The Orange County School Board met Monday evening to discuss potential changes and challenges facing the district and students as a result of the pandemic. It also received recommendations from the Orange County Health Department and the N.C. Department of Health and Human Services on whether the school district should allow the continuation of school athletic events, or shut down sports that are considered high risk for two weeks, from Sept. 14 to Sept. 30. The meeting was in response to a continued rise in positive Covid-19 cases and the rapid spread of the Delta variant throughout Orange County.
Football, basketball, wrestling, and competitive cheerleading all fell under high risk for transmission, and therefore were recommended to be cancelled immediately for two weeks, due to close proximity of athletes on and off the field. The cancelation would include off-season sports, like basketball and wrestling, that soon will engage in practices for the upcoming season.
Most members of the school board expressed trepidation over halting football season, which is already well underway.
In the end, the board voted in favor of stricter masking — properly worn over the nose, mouth and chin, limiting attendance, social distancing, and ending concessions and the sale of food and drink for all sports, even those not considered high-risk. Many of the protocols had been in place when infection numbers were declining.
Sports would be able to continue, but strict adherence to updated Covid guidelines would be the expectation.
More than a dozen members of the public spoke in-person and virtually, giving impassioned pleas to allow the athletics to continue.
Deputy Superintendent of Operations Patrick Abele offered details on confirmed and potentially positive Covid-19 cases in Orange County Schools’ athletics.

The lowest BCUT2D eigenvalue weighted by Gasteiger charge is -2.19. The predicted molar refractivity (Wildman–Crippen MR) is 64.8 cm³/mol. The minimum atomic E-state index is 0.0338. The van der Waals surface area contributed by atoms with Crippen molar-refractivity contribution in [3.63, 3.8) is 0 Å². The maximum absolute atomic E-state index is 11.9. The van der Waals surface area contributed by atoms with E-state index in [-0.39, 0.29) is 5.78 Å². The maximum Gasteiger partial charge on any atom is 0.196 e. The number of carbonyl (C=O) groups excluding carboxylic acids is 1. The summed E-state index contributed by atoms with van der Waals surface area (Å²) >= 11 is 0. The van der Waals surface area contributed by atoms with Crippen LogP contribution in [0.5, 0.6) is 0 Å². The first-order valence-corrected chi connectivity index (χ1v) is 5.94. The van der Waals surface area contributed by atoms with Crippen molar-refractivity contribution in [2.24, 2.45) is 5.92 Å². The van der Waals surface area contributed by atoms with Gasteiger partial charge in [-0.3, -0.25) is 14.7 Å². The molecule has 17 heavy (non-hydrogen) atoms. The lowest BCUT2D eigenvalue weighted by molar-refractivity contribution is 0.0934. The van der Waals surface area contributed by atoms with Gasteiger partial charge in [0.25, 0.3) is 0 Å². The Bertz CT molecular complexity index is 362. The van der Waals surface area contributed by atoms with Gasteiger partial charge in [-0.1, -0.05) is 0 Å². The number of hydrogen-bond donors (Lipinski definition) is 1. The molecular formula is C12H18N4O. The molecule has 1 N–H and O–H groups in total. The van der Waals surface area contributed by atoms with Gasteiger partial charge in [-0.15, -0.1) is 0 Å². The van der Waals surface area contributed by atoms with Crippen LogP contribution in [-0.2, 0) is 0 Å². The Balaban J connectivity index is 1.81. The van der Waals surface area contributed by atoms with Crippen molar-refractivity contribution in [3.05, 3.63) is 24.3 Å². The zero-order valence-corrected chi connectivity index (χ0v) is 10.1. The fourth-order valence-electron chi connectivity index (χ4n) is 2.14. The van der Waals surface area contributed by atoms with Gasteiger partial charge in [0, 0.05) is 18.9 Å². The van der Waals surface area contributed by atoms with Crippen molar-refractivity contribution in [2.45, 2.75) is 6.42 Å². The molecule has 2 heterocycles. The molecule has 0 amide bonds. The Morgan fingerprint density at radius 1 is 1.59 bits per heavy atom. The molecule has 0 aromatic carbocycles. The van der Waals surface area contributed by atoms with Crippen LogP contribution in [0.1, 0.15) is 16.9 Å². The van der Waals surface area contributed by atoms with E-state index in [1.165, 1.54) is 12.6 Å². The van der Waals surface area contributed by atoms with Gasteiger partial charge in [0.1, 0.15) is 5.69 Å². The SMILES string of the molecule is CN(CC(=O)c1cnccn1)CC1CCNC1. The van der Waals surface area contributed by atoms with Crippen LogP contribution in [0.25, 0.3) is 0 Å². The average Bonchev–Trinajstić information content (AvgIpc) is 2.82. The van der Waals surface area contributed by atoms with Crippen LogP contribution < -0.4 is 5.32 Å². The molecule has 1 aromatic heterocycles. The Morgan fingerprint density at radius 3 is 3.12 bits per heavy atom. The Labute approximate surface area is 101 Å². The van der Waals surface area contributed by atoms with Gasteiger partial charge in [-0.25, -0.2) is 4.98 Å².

Other agenda items taken up by the school board involved staffing challenges for a variety of occupations within the district. Orange County Schools is struggling to fill bus driver vacancies. Director of Transportation Larry Albert said the district has 43 buses covering 66 routes, providing transportation for 3,477 students. By comparison, in 2020, the district had 59 buses transporting the same number of kids.
Sylvia Compton, who is the district lead nurse, pleaded with the board for additional staffing and support for school nurses who are feeling the brunt of Covid compliance and response. Orange County Schools has 10 full-time active nurses serving 13 schools. Compton said 800 documented Covid investigations have been performed by those 10 nurses in three weeks. She said the average investigation takes one to two hours.
“With 10 of us, we’re not surviving,” Compton said. “We can’t do it any more. We need help.”
She said nurses are also working the vaccination clinics, often have no weekends off and little rest.
“We’re asking for help,” she said.
The board approved staffing requests for a floating nurse, six contact tracers, 20 bus drivers, and a recruitment bonus for the hiring of three school psychologists.
Other information shared at the meeting involved vaccine percentages at all of the Orange County School district sites. Overall, 74.9 percent of OCS staff is fully vaccinated, with the Partnership Academy being the only 100 percent staff-vaccinated site. All school sites showed a better than 65 percent staff-vaccinated rate.